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Previous: 6.2 Parent-Child Relationships Chapter 6
Shell and Environment Variables
Next: 6.4 The PATH Environment Variable
 

6.3 Predefined Environment Variables

We've said that environment variables are used to store information that you'd rather not worry about, and that there are a number of standard environment variables that many UNIX programs use. These are often called "predefined" environment variables - not because their values are predefined, but because their names and uses are predefined. Here are the most important ones:

  • PATH ( 6.4 ) contains your command search path ( 8.7 ) . This is a list of directories in which the shell looks to find commands. It's usually set in one of your shell setup files ( 2.2 ) .

  • EDITOR can be loaded with the name of your favorite editor. It's usually set in one of your shell setup files. Some programs distinguish between EDITOR (usually set to a line editor ( 33.1 ) such as ed ) and VISUAL (set to a full-screen editor like vi ). Many people don't follow that convention; they set both to the same editor. (The Korn shell checks VISUAL and EDITOR , in that order, to determine your command editing mode ( 11.13 ) .)

  • PRINTER ( 43.4 ) can be loaded with the name of your default printer. It's quite useful at a site with many printers - you don't need to tell lpr ( 43.2 ) which printer to use. This variable is usually set in one of your shell setup files.

  • PWD contains the absolute pathname of your current directory. It's set automatically by the cd command in some UNIX shells. PWD may be fooled ( 14.13 ) by cd ing through symbolic links.

  • HOME ( 14.11 ) (called LOGDIR on some systems) contains the absolute pathname of your home directory. It's set automatically when you log in.

  • SHELL contains the absolute pathname of your login shell. It's set automatically whenever you log in.

  • USER or LOGNAME contains your username. It's set automatically when you log in, and doesn't change.

  • TERM ( 5.10 ) contains the name of your terminal type in the termcap or terminfo database. It's usually set in a shell setup file.

  • TERMCAP ( 5.4 ) can be loaded with the complete termcap database entry for the terminal you are using. This may make some programs start up more quickly, but it's not necessary. It's set (under some conditions) by the tset command, which is usually run in your shell setup file.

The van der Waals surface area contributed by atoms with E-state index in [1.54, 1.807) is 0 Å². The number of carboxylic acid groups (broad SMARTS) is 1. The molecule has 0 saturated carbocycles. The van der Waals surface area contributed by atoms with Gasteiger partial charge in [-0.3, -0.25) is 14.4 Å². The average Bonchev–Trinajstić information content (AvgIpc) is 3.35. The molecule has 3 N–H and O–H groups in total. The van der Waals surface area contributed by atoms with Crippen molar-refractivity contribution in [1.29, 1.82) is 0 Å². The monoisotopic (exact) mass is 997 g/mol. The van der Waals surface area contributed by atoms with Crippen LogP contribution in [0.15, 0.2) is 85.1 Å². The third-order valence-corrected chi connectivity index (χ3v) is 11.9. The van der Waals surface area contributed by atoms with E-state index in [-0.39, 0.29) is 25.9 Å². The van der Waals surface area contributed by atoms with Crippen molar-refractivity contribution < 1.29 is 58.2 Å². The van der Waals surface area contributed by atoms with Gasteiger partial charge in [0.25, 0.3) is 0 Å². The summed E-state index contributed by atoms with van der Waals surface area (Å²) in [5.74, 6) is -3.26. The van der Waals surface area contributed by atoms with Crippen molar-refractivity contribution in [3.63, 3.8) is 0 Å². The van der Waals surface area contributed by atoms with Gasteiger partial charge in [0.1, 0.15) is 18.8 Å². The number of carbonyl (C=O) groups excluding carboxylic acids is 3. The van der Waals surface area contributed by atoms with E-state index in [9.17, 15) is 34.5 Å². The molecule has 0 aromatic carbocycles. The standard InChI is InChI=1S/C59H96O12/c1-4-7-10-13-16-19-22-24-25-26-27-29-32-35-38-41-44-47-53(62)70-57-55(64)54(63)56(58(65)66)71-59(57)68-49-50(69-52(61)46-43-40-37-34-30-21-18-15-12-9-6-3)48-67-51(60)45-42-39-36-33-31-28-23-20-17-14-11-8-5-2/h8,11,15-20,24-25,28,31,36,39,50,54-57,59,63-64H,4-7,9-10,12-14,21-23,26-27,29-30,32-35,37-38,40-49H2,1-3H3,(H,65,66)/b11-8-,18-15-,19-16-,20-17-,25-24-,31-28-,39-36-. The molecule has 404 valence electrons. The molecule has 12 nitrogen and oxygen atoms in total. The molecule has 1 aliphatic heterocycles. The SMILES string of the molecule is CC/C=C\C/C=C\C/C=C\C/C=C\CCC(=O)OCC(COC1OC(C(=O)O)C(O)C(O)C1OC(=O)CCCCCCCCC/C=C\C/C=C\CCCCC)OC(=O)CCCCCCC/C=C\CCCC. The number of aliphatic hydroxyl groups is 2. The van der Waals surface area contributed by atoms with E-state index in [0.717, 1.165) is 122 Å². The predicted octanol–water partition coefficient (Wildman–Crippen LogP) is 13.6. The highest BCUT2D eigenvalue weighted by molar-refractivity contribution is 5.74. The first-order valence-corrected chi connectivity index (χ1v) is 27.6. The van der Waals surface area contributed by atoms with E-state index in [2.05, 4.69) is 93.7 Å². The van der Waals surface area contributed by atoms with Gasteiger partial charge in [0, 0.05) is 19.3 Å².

• ENV contains the name of an initialization file to be executed whenever a new Korn shell is started. (See article 2.2 .) Korn shell only.

  • PAGER can be set to the name of your favorite page-by-page screen display program like more ( 25.3 ) or less ( 25.4 ) . (Programs like man ( 50.1 ) use PAGER to determine which paging program to use if their output is longer than a single screen.)

  • EXINIT ( 30.35 , 6.10 ) stores setup options for the vi editor (and the ex editor, where EXINIT got its name).

  • PS1 contains the primary prompt (i.e., interactive command prompt) for Bourne shells. (The C shell doesn't store the prompt in an environment variable. It uses a shell variable called prompt because the .cshrc file ( 2.2 ) is read to set up each instance of the shell. See article 7.2 .)

  • PS2 ( 9.13 ) contains the secondary prompt (used within compound commands like while and for ) for Bourne shells.

  • MANPATH ( 50.10 ) , if your man ( 50.1 ) command supports it, is a colon-separated list of directories to search for manual pages.

  • TZ ( 6.6 ) contains the time zone. This is a name of a file in /usr/lib/zoneinfo that provides time zone information for your locality. It is read by commands like date ( 51.10 , 6.7 ) .

  • DISPLAY is used by the X Window System ( 1.31 ) to identify the display server (keyboard and screen handling program) that will be used for input and output by X applications.

Because Bourne-type shells don't make as strict a distinction between environment variables and shell variables as the C shell does, we've included a few things here that might not be on other people's lists.

We may have implied that environment variables are relatively constant (like your favorite editor). That's not true. For example, in a windowing environment, the current length of your window might be kept in an environment variable. That can change as often as you resize your window. What is true (fortunately) is exactly what we've said: environment variables store information that you'd rather not have to worry about.

- ML


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